When it comes to purchasing toys for dogs, how can I determine whether or not it will last just by looking at it or touching it? Websites that sell toys typically include reviews, but they are rarely helpful since any given item will have just as many glowing reviews (it lasted for months!) as it has negative reviews (my dog destroyed it in an hour!).

  • Tuffy Toys have the best reputation for being durable and it took my dog (who can destroy an average toy in about ten minutes) a year to destroy one.
    – rlb.usa
    Sep 25, 2015 at 18:56

3 Answers 3


My dog is a Shiba Inu, and I would classify him as a destroyer of toys. Here are my general guide lines:

  • What's on the inside is going to be on the outside in a very short time (applies to plush/stuffed animals)
  • If I can cut it with scissors, he's going to shred it with his teeth
  • It's not a good sign if the packaging specifically warns against letting the dog play with it unsupervised
  • If it is brittle or if I think even I could break it with my bare hands if I squeeze it just right, he's going to break it pretty easily
  • The more seams it has (rubber, cloth, or faux fur), the more points there are for the item to fall apart
  • There is such a thing as too firm, which may vary depending on the size of the dog (Kong food toys and rubber balls are too firm for my guy)

Types of toys I avoid

  • Stuffed animals
  • Squeaker toys
  • Any rubberized toy that's very thin (~1/4" thick or less)
  • Kong squeaker balls

Types of toys I've found to be fairly durable

  • Most toys designed to put food inside of them (Kongs, etc.)
  • Rope or floss toys (usually 1/2-1 1/2" thick), typically tied in knots
  • Nylabones are specifically designed for chewing
  • Skinneeez (a stuffed animal without the stuffing -- my dog doesn't feel compelled to rip it up any further once the squeakers are out)
  • Tennis balls

My dog's oldest toys that he still plays with regularly and are in decent to good condition:

  • Crazy cat track (belonged to my cats long before we got the dog 13 months ago)
  • Skinneeez fox (1 year old)
  • Chuckit! Erratic ball (6 months old?)
  • It's not a good sign if the packaging specifically warns against letting the dog play with it unsupervised Unfortunately, that legalese is on pretty much every dog toy I ever saw on sale. Very good answer though. Also, just to add more anecdotal evidence as to the unpredictability of how long dog toys last: My dog can happily shred a tennis ball in under ten seconds if he puts his mind to it, but he also has three that have lasted forever. No difference between the balls other than him not taking a liking to killing some of them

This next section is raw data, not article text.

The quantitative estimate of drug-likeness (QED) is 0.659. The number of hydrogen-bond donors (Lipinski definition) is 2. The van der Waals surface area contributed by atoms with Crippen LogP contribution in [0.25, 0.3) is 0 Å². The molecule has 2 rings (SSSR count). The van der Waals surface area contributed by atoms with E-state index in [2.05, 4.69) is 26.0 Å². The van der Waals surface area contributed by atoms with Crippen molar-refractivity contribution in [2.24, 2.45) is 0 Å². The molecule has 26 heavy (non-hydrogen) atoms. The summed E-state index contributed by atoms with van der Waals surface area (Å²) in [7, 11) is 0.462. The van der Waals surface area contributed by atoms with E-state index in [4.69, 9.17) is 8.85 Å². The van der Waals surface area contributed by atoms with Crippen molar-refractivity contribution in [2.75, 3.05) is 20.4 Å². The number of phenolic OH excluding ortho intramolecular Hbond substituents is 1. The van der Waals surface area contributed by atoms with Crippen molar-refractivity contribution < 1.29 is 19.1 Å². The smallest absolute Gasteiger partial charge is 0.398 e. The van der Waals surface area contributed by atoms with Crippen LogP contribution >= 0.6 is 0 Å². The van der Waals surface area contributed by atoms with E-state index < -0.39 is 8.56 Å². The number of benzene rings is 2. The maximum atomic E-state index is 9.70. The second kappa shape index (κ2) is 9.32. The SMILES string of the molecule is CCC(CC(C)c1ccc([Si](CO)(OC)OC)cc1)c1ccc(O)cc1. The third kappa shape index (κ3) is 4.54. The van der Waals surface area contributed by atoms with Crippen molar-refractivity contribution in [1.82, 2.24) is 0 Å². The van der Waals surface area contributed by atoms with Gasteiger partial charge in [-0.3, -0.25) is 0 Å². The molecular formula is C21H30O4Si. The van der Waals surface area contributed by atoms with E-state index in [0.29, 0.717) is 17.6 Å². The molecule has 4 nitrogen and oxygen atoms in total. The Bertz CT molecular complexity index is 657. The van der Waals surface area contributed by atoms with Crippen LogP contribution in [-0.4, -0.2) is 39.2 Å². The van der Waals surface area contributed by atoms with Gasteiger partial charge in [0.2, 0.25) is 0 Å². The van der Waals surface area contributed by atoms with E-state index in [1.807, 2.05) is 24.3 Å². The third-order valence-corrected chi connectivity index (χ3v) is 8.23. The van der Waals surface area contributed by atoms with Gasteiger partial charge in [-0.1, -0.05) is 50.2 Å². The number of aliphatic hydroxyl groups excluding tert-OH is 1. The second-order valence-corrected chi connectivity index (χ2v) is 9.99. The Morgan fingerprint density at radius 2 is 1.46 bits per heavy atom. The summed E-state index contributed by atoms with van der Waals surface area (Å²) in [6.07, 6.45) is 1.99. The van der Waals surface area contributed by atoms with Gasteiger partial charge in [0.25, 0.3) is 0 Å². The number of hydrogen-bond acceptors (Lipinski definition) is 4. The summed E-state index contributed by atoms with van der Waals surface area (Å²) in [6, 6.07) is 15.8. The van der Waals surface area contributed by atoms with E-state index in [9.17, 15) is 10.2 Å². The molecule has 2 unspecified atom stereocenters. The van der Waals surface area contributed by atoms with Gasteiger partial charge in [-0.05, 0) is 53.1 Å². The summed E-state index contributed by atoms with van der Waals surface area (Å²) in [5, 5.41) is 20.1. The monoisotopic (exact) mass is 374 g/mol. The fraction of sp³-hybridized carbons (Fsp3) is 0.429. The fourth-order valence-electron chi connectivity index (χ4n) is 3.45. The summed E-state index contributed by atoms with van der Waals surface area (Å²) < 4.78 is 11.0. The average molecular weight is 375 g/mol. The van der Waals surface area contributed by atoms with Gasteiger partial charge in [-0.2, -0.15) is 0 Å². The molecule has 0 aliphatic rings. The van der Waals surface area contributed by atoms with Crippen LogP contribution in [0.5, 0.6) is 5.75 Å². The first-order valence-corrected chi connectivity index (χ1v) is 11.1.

– ThomasH
    Jan 12, 2014 at 0:08
  • I agree with most of this, though my dog will destroy a tennis ball in a few games of fetch. I use solid rubber balls now. Also a kong to which I have tied a rope for throwing
    – Mark W
    Jan 31, 2014 at 19:22

My friendly pet accessories shop owner told me there is no guarantee on toys for dogs. I was looking for a ball for our dogs and asked this same question that you ask now. The shop owner is herself a dog owner and has been selling these things for ages. I trust what she says. She said: "Any toy can last anything between a lifetime and five seconds. There is no such thing as a durable toy for dogs."

This is also my experience from over six years with medium size dogs. No matter how durable the toy seems to be, it may be broken in five seconds.

  • After numerous balls had got punctured I finally bought a very robust round ball specially designed for dogs. That was the moment when I asked about a guarantee, since that special ball was quite pricey too. No guarantee, but I did buy that ball. And it got punctured in under 30 seconds. Whereas a normal teddybear (for children) has lasted over a year with the same dog. Dec 27, 2013 at 8:58

I have two maltipoos, approximately 14 pounds. When apart, they aren't destructive with toys. But together, they love playing tug-of-war with every squeaker toy until they rip or come apart.

From my experience, squeak toys and stuff animals have a very short life when the two dogs are together (Less than a week).

Anything with a rope lasts substantially longer than the squeak and stuff animals, but will eventually come apart (Around a month)

Any heavy duty puzzle toy, has a much better chance of survival, and can withstand many scratches and bites, such as Starmark Bob-a-Lot.

I avoid toys designed to be chewed and slowly fall apart, like nylabones or other hard snacks that require chewing. These can be potential choking hazards if the pieces break off in the wrong way.

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